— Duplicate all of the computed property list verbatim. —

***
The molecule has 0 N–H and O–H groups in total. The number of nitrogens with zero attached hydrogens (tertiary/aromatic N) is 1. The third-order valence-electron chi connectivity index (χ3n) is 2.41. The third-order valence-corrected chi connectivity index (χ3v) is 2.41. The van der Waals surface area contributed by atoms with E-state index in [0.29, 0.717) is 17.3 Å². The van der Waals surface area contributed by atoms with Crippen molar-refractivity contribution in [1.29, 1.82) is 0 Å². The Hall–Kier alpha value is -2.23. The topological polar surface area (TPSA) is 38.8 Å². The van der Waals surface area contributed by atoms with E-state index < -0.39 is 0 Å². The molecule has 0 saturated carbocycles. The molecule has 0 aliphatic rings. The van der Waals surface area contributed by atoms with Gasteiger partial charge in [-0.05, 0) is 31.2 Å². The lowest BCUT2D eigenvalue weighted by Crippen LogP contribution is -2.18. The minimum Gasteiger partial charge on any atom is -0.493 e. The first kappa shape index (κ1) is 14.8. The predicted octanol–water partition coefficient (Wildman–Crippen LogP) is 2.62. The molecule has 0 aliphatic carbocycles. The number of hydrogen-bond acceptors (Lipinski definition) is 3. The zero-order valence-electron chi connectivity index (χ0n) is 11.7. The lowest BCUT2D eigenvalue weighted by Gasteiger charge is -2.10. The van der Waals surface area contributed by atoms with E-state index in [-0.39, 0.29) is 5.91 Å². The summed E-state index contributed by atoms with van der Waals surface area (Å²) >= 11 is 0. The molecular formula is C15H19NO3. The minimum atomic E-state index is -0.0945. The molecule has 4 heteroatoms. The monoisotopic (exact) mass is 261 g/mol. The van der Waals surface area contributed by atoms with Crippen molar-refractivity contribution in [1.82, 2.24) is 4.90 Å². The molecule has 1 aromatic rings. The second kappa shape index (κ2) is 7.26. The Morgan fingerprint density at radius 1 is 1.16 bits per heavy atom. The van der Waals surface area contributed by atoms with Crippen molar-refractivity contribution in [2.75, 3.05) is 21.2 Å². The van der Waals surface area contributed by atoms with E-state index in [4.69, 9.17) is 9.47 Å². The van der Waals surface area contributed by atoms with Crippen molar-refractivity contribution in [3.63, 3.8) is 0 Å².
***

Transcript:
The molecule has 0 N–H and O–H groups in total. The number of nitrogens with zero attached hydrogens (tertiary/aromatic N) is 1. The third-order valence-electron chi connectivity index (χ3n) is 2.41. The third-order valence-corrected chi connectivity index (χ3v) is 2.41. The van der Waals surface area contributed by atoms with E-state index in [0.29, 0.717) is 17.3 Å². The van der Waals surface area contributed by atoms with Crippen molar-refractivity contribution in [1.29, 1.82) is 0 Å². The Hall–Kier alpha value is -2.23. The topological polar surface area (TPSA) is 38.8 Å². The van der Waals surface area contributed by atoms with E-state index < -0.39 is 0 Å². The molecule has 0 saturated carbocycles. The molecule has 0 aliphatic rings. The van der Waals surface area contributed by atoms with Gasteiger partial charge in [-0.05, 0) is 31.2 Å². The lowest BCUT2D eigenvalue weighted by Crippen LogP contribution is -2.18. The minimum Gasteiger partial charge on any atom is -0.493 e. The first kappa shape index (κ1) is 14.8. The predicted octanol–water partition coefficient (Wildman–Crippen LogP) is 2.62. The molecule has 0 aliphatic carbocycles. The number of hydrogen-bond acceptors (Lipinski definition) is 3. The zero-order valence-electron chi connectivity index (χ0n) is 11.7. The lowest BCUT2D eigenvalue weighted by Gasteiger charge is -2.10. The van der Waals surface area contributed by atoms with E-state index in [-0.39, 0.29) is 5.91 Å². The summed E-state index contributed by atoms with van der Waals surface area (Å²) >= 11 is 0. The molecular formula is C15H19NO3. The minimum atomic E-state index is -0.0945. The molecule has 4 heteroatoms. The monoisotopic (exact) mass is 261 g/mol. The van der Waals surface area contributed by atoms with Crippen molar-refractivity contribution in [1.82, 2.24) is 4.90 Å². The molecule has 1 aromatic rings. The second kappa shape index (κ2) is 7.26. The Morgan fingerprint density at radius 1 is 1.16 bits per heavy atom. The van der Waals surface area contributed by atoms with Crippen molar-refractivity contribution in [2.75, 3.05) is 21.2 Å². The van der Waals surface area contributed by atoms with E-state index in [4.69, 9.17) is 9.47 Å². The van der Waals surface area contributed by atoms with Crippen molar-refractivity contribution in [3.63, 3.8) is 0 Å².